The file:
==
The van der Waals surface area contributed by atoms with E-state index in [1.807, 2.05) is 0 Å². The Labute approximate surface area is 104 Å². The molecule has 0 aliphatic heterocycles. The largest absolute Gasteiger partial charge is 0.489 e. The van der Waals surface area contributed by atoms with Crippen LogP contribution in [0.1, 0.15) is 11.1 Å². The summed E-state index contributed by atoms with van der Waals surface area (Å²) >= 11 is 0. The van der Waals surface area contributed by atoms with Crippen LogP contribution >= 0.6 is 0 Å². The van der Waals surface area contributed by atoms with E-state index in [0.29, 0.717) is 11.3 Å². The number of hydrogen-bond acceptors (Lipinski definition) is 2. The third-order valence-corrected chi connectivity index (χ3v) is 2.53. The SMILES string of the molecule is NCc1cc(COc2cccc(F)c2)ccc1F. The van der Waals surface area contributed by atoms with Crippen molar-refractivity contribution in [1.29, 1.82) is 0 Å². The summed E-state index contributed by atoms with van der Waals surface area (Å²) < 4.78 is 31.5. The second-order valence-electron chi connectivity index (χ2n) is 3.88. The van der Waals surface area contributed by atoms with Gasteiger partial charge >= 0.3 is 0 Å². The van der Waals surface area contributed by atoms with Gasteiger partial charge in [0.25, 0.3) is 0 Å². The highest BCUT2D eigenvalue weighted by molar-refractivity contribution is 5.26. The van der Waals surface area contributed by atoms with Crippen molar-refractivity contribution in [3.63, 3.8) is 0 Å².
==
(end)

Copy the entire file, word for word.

The van der Waals surface area contributed by atoms with E-state index in [1.807, 2.05) is 0 Å². The Labute approximate surface area is 104 Å². The molecule has 0 aliphatic heterocycles. The largest absolute Gasteiger partial charge is 0.489 e. The van der Waals surface area contributed by atoms with Crippen LogP contribution in [0.1, 0.15) is 11.1 Å². The summed E-state index contributed by atoms with van der Waals surface area (Å²) >= 11 is 0. The van der Waals surface area contributed by atoms with Crippen LogP contribution >= 0.6 is 0 Å². The van der Waals surface area contributed by atoms with E-state index in [0.29, 0.717) is 11.3 Å². The number of hydrogen-bond acceptors (Lipinski definition) is 2. The third-order valence-corrected chi connectivity index (χ3v) is 2.53. The SMILES string of the molecule is NCc1cc(COc2cccc(F)c2)ccc1F. The van der Waals surface area contributed by atoms with Crippen molar-refractivity contribution in [1.29, 1.82) is 0 Å². The summed E-state index contributed by atoms with van der Waals surface area (Å²) < 4.78 is 31.5. The second-order valence-electron chi connectivity index (χ2n) is 3.88. The van der Waals surface area contributed by atoms with Gasteiger partial charge >= 0.3 is 0 Å². The van der Waals surface area contributed by atoms with Gasteiger partial charge in [0.25, 0.3) is 0 Å². The highest BCUT2D eigenvalue weighted by molar-refractivity contribution is 5.26. The van der Waals surface area contributed by atoms with Crippen molar-refractivity contribution in [3.63, 3.8) is 0 Å².